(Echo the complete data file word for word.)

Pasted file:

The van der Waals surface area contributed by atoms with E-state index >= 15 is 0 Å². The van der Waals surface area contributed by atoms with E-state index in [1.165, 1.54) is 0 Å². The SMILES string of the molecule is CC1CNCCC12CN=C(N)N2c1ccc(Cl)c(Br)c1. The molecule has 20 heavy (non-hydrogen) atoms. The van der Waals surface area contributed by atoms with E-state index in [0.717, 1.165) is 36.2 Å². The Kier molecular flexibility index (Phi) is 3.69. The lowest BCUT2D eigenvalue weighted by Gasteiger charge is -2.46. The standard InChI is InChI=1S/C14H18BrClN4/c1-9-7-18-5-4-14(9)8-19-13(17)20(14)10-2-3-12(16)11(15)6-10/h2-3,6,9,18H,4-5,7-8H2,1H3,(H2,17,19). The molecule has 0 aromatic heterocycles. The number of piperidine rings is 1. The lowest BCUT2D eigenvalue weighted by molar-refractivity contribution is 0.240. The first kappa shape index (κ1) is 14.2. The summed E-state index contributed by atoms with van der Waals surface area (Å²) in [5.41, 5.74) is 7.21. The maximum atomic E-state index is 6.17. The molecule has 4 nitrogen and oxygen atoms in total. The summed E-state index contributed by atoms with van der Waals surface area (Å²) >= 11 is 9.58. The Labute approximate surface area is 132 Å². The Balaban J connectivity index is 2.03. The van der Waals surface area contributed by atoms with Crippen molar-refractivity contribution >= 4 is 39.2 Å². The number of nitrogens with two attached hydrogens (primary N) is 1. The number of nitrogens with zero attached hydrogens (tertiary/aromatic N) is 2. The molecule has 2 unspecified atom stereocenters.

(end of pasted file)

The van der Waals surface area contributed by atoms with E-state index >= 15 is 0 Å². The van der Waals surface area contributed by atoms with E-state index in [1.165, 1.54) is 0 Å². The SMILES string of the molecule is CC1CNCCC12CN=C(N)N2c1ccc(Cl)c(Br)c1. The molecule has 20 heavy (non-hydrogen) atoms. The van der Waals surface area contributed by atoms with E-state index in [0.717, 1.165) is 36.2 Å². The Kier molecular flexibility index (Phi) is 3.69. The lowest BCUT2D eigenvalue weighted by Gasteiger charge is -2.46. The standard InChI is InChI=1S/C14H18BrClN4/c1-9-7-18-5-4-14(9)8-19-13(17)20(14)10-2-3-12(16)11(15)6-10/h2-3,6,9,18H,4-5,7-8H2,1H3,(H2,17,19). The molecule has 0 aromatic heterocycles. The number of piperidine rings is 1. The lowest BCUT2D eigenvalue weighted by molar-refractivity contribution is 0.240. The first kappa shape index (κ1) is 14.2. The summed E-state index contributed by atoms with van der Waals surface area (Å²) in [5.41, 5.74) is 7.21. The maximum atomic E-state index is 6.17. The molecule has 4 nitrogen and oxygen atoms in total. The summed E-state index contributed by atoms with van der Waals surface area (Å²) >= 11 is 9.58. The Labute approximate surface area is 132 Å². The Balaban J connectivity index is 2.03. The van der Waals surface area contributed by atoms with Crippen molar-refractivity contribution >= 4 is 39.2 Å². The number of nitrogens with two attached hydrogens (primary N) is 1. The number of nitrogens with zero attached hydrogens (tertiary/aromatic N) is 2. The molecule has 2 unspecified atom stereocenters.